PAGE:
In light of a ship caught carrying aggressive weapons, aimed at terrorizing his fellow countrymen, the leader delivered a firm message, warning that neither his country “nor the world community of nations can tolerate deliberate deception and offensive threats on the part of any nation, large or small. We no longer live in a world where only the actual firing of weapons represents a sufficient challenge to a nation’s security to constitute maximum peril”.
He went on to explain to his worried viewers and listeners that the missiles which had just been found, once reaching their destination and being deployed, could have hit any target, including the nation’s capital.
This wasn’t Israeli Prime Minister Benjamin Netanyahu, speaking at Eilat port earlier this week while pointing at the Clos C ship, caught by the Israeli Navy carrying a deadly Iranian cargo of assorted munitions, including rockets. These rockets, in Netanyahu’s words, were smuggled “for fatal purposes against Israel to hurt Tel Aviv, Jerusalem, and even Haifa.”
No, it was rather President John F. Kennedy, who, after a secret Soviet enterprise to deploy missiles in Cuba had been revealed, delivered an address on October 22, 1962, declaring that in order “(t)o halt this offensive buildup, a strict quarantine on all offensive military equipment under shipment to Cuba is being initiated.”
The rest is history. The world held its breath watching the United States and the Soviet Union coming so close to a nuclear war, and was relieved when the crisis was over. The lesson emanating from this crucial historical moment is that resilience and steadfastness vis-à-vis your enemy eventually pays.
I’m not sure Netanyahu, when speaking in Eilat about the evil schemes of Iran, had President Kennedy in mind, as a hero of the free world who had stood up against the Soviet warmongers. Usually, he prefers to quote Winston Churchill, who, as a British parliamentarian before World War II, raised a lone voice against his government’s policy of appeasement when confronted with Nazi Germany’s aggression.
Whoever his historical role model may have been, Netanyahu strongly believes that “(h)istory has taught us that to prevent war tomorrow, we must be firm today,” as he rightly said in his speech at the U.N. General Assembly on October 1, 2013. This is why he couldn’t hide his disappointment in Eilat, when he referred to what he conceived as the surrendering of the West to Iran’s new flirting tactics. “We are revealing the truth behind the deceiving smiles of Iran”, he said, “to expose the delusion that Iran is changing direction.”
I can easily empathize with him. Unlike President Kennedy, who spoke about a potential threat, Israel’s prime minister was talking about real danger, one that already has harmed the Israelis. Indeed, on Wednesday, the same type of rockets found a week earlier in the Clos C ship were indiscriminately fired from Gaza towards Israel’s southern cities.
The world, though, didn’t seem to be convinced, and many foreign correspondents who had been invited to the press conference in Eilat chose to stay home. In Mr. Netanyahu’s bitter words, that was an “evidence of the era of hypocrisy in which we are living.”
However, as long as Netanyahu was concerned, the rockets and the mortars found in the Clos C were only the tip of the iceberg. He quickly turned to his favorite subject: Nuclear Iran. “Just as Iran hid its deadly missiles in the belly of this ship”, he said, “Iran is hiding its actions and its intentions in many of its key installations for developing nuclear weapons.”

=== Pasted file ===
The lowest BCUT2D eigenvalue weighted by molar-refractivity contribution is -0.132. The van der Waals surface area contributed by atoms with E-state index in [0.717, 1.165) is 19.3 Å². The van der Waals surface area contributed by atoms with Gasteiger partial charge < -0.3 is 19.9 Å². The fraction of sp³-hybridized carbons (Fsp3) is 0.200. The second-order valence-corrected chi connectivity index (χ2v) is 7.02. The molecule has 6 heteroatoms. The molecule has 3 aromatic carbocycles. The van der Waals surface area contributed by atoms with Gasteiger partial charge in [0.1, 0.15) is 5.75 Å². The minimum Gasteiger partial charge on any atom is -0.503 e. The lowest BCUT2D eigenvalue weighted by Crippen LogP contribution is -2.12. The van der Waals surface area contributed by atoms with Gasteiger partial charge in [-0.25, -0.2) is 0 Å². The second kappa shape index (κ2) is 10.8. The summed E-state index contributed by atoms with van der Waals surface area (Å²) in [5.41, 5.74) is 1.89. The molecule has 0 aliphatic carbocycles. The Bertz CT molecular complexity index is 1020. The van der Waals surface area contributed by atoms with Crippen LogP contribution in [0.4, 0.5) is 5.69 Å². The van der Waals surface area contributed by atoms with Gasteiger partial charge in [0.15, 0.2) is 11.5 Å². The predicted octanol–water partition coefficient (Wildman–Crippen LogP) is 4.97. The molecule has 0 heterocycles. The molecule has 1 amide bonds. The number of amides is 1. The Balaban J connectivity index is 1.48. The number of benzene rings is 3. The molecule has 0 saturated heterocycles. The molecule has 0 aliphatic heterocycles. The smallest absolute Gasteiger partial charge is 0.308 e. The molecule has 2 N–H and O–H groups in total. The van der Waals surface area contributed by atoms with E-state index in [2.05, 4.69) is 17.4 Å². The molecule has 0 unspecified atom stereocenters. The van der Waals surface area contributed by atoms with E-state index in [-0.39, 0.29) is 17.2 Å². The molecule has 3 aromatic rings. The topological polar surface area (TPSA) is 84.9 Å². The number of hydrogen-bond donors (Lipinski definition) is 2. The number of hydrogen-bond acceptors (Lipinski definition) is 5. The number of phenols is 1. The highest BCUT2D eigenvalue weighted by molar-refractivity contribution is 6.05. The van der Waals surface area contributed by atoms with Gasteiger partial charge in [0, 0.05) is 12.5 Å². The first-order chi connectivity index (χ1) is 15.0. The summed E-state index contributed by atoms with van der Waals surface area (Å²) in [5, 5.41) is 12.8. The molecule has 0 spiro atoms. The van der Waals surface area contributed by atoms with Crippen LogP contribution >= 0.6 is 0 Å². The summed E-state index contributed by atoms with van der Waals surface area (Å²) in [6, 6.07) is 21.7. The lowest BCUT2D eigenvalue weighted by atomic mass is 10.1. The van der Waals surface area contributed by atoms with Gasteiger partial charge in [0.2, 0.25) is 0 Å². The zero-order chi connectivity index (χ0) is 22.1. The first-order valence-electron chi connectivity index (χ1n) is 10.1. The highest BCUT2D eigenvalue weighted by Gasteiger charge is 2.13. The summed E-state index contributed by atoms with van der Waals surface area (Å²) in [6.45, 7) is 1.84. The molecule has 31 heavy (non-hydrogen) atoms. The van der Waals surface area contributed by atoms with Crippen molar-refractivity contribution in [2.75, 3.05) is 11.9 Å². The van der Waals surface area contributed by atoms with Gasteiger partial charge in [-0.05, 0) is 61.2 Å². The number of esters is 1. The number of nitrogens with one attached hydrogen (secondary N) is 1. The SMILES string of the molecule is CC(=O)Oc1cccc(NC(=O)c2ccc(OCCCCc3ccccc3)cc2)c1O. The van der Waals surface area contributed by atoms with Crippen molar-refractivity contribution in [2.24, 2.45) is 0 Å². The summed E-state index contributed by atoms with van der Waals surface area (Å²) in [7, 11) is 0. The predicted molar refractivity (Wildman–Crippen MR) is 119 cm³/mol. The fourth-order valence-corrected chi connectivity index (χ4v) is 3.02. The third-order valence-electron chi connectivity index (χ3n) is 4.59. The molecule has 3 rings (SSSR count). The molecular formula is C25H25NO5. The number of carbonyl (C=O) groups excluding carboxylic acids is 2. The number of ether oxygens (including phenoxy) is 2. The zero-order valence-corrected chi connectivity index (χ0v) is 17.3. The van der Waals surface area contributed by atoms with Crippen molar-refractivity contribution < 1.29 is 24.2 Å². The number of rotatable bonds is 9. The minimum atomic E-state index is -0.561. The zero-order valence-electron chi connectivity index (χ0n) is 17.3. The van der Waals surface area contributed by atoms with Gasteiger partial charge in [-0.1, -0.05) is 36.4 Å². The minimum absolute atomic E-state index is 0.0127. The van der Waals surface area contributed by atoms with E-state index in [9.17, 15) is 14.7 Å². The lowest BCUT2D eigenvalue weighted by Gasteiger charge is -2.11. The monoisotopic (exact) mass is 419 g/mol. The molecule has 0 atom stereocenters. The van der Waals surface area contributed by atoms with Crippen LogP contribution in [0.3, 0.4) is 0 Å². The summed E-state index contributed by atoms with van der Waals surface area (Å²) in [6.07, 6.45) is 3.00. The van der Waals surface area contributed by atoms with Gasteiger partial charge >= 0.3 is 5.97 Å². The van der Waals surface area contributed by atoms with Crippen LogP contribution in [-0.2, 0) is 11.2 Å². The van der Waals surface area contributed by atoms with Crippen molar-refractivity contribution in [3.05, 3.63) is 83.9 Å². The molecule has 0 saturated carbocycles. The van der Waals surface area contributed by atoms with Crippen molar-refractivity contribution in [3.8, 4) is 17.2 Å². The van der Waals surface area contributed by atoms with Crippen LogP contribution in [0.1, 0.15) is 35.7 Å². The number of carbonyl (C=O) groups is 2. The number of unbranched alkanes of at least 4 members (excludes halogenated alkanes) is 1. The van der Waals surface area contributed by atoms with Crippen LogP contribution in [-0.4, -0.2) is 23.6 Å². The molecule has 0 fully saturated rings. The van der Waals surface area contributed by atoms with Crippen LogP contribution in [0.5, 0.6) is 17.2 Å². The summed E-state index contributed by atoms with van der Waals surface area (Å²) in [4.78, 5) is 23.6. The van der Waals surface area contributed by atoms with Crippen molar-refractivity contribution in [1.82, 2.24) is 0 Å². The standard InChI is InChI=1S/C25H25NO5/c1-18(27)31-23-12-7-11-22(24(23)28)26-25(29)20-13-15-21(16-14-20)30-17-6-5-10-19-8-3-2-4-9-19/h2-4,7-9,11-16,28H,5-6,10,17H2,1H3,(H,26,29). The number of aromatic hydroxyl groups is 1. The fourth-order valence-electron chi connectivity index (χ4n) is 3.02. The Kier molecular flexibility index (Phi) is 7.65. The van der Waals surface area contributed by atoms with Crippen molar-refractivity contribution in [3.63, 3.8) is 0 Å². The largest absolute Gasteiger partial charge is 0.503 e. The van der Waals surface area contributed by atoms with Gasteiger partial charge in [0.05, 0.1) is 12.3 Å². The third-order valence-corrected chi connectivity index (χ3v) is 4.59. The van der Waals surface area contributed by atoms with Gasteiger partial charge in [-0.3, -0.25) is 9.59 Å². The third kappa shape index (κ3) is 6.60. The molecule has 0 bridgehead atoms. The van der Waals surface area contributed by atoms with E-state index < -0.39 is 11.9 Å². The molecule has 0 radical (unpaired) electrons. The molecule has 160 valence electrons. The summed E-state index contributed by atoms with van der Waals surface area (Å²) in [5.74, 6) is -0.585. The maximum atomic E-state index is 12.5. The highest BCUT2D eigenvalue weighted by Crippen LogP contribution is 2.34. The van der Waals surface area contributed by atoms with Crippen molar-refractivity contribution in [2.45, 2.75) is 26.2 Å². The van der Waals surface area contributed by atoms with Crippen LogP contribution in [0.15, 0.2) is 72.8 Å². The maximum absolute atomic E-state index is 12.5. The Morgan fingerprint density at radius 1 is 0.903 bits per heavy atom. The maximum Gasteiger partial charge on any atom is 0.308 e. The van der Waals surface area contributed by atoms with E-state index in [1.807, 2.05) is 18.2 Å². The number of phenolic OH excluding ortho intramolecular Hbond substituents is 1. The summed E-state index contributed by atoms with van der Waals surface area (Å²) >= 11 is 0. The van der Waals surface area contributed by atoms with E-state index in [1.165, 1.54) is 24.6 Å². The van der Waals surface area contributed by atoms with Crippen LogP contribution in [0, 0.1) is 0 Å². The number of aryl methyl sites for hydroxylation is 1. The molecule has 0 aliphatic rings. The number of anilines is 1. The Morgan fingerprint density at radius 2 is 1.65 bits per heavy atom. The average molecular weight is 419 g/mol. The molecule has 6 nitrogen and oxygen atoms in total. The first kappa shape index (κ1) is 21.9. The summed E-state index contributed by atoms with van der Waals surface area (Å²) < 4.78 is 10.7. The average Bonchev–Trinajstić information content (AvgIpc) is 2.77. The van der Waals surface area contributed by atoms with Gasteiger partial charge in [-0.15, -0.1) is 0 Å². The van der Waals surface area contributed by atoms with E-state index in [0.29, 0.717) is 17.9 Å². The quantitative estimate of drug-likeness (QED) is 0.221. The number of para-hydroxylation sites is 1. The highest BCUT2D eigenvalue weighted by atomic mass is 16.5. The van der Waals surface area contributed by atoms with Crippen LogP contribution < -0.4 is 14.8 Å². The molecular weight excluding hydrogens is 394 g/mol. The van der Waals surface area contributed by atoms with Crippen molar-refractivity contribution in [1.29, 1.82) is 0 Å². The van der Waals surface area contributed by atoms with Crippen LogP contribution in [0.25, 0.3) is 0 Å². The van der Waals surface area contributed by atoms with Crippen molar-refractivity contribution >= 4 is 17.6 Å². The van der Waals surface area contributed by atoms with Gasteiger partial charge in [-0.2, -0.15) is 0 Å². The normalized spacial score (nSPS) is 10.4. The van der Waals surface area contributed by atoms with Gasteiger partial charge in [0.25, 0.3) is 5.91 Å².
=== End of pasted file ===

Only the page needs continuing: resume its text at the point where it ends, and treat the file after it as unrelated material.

Summing up, the Israeli prime minister addressed the reluctant world once again: “My message today is simple: those engaged in self-deception must waken from their slumber,” he said. “We cannot allow Iran to continue building nuclear weapons. Today, Israel exposed Iran’s attempts against its people. Tomorrow, the whole world could be involved.”
Netanyahu’s attempt to sound the alarm echoes the words of President Kennedy, when, in his blockade speech five decades ago, he warned that the Soviet missiles in Cuba were “capable of striking most of the major cities in the Western Hemisphere, ranging as far north as Hudson Bay, Canada, and as far south as Lima, Peru.”
I wonder if people in Lima were really terrified in 1962 at the prospect of Soviet missiles hitting them, as I’m not sure if people in Munich or Paris are losing a good night sleep today because of Netanyahu’s warning, that they are next in turn.
What is more important, however, and here the analogy ends, is that in 1962, the president of the United States concluded that the Soviet missiles in Cuba posed such a clear and imminent danger to the security of America, that he was willing to do anything to take them out, even at the risk of a nuclear war. President Obama, on the other hand, while declaring that a nuclear Iran was “unacceptable,” and that “all the options are on the table,” reduced sanctions on Iran, thus giving diplomacy a priority over more militant courses.
Netanyahu’s frustration is understandable, but he shouldn’t defy the president of Israel’s greatest ally, and definitely not unleash AIPAC, the Jewish lobby, to foil President Obama’s moves in Congress. What he can and should do, though, is use all the quiet channels available to keep reminding President Obama of his vows.
In the meantime, following in the tradition that Israel should always be able to defend itself, Israel’s intelligence services and navy have already shown their excellence in capturing Clos C, so far away south of our shores. Let’s hope that President Obama’s Iranian gamble works, so that Netanyahu, as a last resort, won’t be forced to send the Israeli Air Force to the east as well.
Uri Dromi is executive director of the Jerusalem Press Club.